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Judge strikes down Wis. law limiting union rights
MADISON, Wis. — A Wisconsin judge on Friday struck down nearly all of the state law championed by Gov. Scott Walker that effectively ended collective bargaining rights for most public workers.
Walker's administration immediately vowed to appeal, while unions, which have vigorously fought the law, declared victory. But what the ruling meant for existing public contracts was murky: Unions claimed the ruling meant they could negotiate again, but Walker could seek to keep the law in effect while the legal drama plays out.
The law, a crowning achievement for Walker that made him a national conservative star, took away nearly all collective bargaining rights from most workers and has been in effect for more than a year.
Dane County Circuit Judge Juan Colas ruled that the law violates both the state and U.S. Constitution and is null and void.
In his 27-page ruling, the judge said sections of the law “single out and encumber the rights of those employees who choose union membership and representation solely because of that association and therefore infringe upon the rights of free speech and association guaranteed by both the Wisconsin and United States Constitutions.”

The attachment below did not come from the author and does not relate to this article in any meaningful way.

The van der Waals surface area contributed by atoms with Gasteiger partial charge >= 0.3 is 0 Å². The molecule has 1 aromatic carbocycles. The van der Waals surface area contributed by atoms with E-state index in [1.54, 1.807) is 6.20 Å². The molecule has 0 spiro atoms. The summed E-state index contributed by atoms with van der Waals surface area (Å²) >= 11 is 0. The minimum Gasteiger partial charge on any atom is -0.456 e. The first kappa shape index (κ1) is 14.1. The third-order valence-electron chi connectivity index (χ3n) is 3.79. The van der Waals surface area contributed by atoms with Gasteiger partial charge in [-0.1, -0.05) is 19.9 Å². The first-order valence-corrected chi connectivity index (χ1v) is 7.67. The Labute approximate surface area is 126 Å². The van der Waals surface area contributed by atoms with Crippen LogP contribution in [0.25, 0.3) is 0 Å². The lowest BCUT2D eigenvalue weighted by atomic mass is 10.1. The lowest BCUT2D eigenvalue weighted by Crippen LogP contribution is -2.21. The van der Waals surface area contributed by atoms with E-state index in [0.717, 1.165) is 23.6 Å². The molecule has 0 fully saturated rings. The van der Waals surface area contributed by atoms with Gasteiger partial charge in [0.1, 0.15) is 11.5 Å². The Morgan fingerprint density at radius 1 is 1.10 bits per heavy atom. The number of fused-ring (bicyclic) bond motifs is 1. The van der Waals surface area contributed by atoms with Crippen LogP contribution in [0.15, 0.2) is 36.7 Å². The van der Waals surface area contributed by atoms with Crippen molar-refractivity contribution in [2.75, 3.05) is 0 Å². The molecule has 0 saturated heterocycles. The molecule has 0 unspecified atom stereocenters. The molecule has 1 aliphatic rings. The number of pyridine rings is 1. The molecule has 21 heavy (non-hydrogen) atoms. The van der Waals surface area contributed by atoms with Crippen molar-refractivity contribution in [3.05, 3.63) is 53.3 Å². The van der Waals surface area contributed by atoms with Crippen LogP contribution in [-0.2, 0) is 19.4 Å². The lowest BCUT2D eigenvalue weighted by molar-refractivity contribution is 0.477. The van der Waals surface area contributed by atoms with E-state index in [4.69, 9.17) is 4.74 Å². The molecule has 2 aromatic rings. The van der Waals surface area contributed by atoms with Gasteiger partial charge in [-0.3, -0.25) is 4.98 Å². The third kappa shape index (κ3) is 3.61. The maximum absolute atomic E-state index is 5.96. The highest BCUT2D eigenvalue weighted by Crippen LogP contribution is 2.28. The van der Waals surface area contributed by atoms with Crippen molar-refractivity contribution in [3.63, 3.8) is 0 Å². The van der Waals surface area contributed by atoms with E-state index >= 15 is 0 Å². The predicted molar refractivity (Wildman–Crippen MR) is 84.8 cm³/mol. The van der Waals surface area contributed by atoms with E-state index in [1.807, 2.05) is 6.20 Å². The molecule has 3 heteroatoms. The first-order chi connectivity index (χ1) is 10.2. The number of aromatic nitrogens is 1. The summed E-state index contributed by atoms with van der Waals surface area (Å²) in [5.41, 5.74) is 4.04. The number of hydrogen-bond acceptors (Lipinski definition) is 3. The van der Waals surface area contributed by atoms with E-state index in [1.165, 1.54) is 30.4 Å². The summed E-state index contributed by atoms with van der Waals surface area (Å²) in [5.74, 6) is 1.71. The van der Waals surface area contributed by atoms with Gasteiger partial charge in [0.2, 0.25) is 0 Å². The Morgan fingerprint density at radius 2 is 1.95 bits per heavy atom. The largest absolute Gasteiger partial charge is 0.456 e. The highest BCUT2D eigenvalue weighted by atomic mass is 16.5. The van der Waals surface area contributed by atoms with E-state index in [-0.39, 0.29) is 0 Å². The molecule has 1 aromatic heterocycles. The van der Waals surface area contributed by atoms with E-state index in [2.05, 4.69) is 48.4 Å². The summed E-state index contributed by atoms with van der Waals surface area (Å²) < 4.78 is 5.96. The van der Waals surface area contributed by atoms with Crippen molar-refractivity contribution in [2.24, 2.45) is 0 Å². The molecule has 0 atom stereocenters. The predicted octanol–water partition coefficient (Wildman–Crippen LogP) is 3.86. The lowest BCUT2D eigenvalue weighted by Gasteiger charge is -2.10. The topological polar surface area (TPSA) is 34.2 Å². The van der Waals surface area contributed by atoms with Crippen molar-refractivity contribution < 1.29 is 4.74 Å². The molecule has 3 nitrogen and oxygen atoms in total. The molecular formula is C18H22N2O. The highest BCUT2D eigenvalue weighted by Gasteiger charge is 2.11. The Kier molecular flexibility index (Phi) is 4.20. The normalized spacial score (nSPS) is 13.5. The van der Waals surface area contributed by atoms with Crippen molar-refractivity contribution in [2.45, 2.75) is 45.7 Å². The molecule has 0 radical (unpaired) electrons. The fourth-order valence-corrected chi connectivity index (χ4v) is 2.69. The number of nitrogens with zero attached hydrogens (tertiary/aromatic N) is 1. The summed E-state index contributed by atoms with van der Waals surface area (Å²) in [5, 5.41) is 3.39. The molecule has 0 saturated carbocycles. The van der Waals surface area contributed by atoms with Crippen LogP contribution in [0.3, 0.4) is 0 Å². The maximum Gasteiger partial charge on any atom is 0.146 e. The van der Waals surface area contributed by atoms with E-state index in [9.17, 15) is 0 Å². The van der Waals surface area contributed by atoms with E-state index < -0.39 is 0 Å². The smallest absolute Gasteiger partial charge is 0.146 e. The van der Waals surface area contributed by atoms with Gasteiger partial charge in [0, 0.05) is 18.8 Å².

Colas also said the law violates the equal protection clause by creating separate classes of workers who are treated differently and unequally.
The ruling applies to all local public workers affected by the law, including teachers and city and county government employees, but not those who work for the state. They were not a party to the lawsuit, which was brought by a Madison teachers union and a Milwaukee public workers union.
Walker issued a statement accusing the judge of being a “liberal activist” who “wants to go backwards and take away the lawmaking responsibilities of the legislature and the governor. We are confident that the state will ultimately prevail in the appeals process.”
The ruling throws into question changes that have been made in pay, benefits and other work rules in place across the state for city, county and school district workers.
Walker’s law, passed in March 2011, only allowed for collective bargaining on wage increases no greater than the rate of inflation. All other issues, including workplace safety, vacation, health benefits, could no longer be bargained for.
“We’re back to where we were before the law was enacted,” he said.
Pines predicted the case would ultimately be resolved by the state Supreme Court.
“What’s going to happen in the interim is unknown,” he said.
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